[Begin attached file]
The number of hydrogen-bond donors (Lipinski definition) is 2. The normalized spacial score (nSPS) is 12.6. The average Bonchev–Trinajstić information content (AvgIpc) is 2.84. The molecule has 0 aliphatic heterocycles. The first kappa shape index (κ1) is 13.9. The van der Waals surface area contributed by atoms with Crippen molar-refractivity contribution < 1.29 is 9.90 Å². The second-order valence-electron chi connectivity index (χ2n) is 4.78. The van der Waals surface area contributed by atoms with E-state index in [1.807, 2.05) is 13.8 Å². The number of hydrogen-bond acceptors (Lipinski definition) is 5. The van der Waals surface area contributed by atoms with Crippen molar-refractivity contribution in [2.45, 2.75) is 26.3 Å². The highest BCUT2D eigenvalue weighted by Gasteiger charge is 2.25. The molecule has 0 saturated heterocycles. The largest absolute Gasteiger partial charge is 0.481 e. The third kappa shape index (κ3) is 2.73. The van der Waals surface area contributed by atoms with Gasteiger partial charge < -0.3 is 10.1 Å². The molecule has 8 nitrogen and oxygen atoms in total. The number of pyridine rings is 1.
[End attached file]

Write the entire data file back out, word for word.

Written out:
The number of hydrogen-bond donors (Lipinski definition) is 2. The normalized spacial score (nSPS) is 12.6. The average Bonchev–Trinajstić information content (AvgIpc) is 2.84. The molecule has 0 aliphatic heterocycles. The first kappa shape index (κ1) is 13.9. The van der Waals surface area contributed by atoms with Crippen molar-refractivity contribution < 1.29 is 9.90 Å². The second-order valence-electron chi connectivity index (χ2n) is 4.78. The van der Waals surface area contributed by atoms with E-state index in [1.807, 2.05) is 13.8 Å². The number of hydrogen-bond acceptors (Lipinski definition) is 5. The van der Waals surface area contributed by atoms with Crippen molar-refractivity contribution in [2.45, 2.75) is 26.3 Å². The highest BCUT2D eigenvalue weighted by Gasteiger charge is 2.25. The molecule has 0 saturated heterocycles. The largest absolute Gasteiger partial charge is 0.481 e. The third kappa shape index (κ3) is 2.73. The van der Waals surface area contributed by atoms with Gasteiger partial charge < -0.3 is 10.1 Å². The molecule has 8 nitrogen and oxygen atoms in total. The number of pyridine rings is 1.